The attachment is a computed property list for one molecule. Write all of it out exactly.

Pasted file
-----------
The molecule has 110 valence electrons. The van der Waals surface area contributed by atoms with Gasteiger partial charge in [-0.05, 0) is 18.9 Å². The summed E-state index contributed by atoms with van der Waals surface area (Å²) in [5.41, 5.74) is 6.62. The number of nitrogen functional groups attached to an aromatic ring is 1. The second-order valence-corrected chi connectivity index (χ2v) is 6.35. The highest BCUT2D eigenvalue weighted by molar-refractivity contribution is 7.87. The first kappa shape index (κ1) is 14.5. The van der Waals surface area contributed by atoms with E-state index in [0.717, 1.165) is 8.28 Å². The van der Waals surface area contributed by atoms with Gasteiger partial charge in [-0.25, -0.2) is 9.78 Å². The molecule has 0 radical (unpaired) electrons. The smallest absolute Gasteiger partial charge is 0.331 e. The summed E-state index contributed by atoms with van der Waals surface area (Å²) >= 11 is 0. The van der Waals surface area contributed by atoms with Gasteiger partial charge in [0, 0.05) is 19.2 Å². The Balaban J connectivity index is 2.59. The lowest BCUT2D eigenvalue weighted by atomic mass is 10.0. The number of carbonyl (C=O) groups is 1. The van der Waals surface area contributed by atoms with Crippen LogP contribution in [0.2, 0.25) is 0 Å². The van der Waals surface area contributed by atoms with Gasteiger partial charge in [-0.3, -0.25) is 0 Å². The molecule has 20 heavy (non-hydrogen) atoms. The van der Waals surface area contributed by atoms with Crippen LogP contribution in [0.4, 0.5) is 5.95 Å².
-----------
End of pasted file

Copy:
The molecule has 110 valence electrons. The van der Waals surface area contributed by atoms with Gasteiger partial charge in [-0.05, 0) is 18.9 Å². The summed E-state index contributed by atoms with van der Waals surface area (Å²) in [5.41, 5.74) is 6.62. The number of nitrogen functional groups attached to an aromatic ring is 1. The second-order valence-corrected chi connectivity index (χ2v) is 6.35. The highest BCUT2D eigenvalue weighted by molar-refractivity contribution is 7.87. The first kappa shape index (κ1) is 14.5. The van der Waals surface area contributed by atoms with E-state index in [0.717, 1.165) is 8.28 Å². The van der Waals surface area contributed by atoms with Gasteiger partial charge in [-0.25, -0.2) is 9.78 Å². The molecule has 0 radical (unpaired) electrons. The smallest absolute Gasteiger partial charge is 0.331 e. The summed E-state index contributed by atoms with van der Waals surface area (Å²) >= 11 is 0. The van der Waals surface area contributed by atoms with Gasteiger partial charge in [0, 0.05) is 19.2 Å². The Balaban J connectivity index is 2.59. The lowest BCUT2D eigenvalue weighted by atomic mass is 10.0. The number of carbonyl (C=O) groups is 1. The van der Waals surface area contributed by atoms with Crippen LogP contribution in [0.2, 0.25) is 0 Å². The van der Waals surface area contributed by atoms with Gasteiger partial charge in [-0.3, -0.25) is 0 Å². The molecule has 20 heavy (non-hydrogen) atoms. The van der Waals surface area contributed by atoms with Crippen LogP contribution in [0.4, 0.5) is 5.95 Å².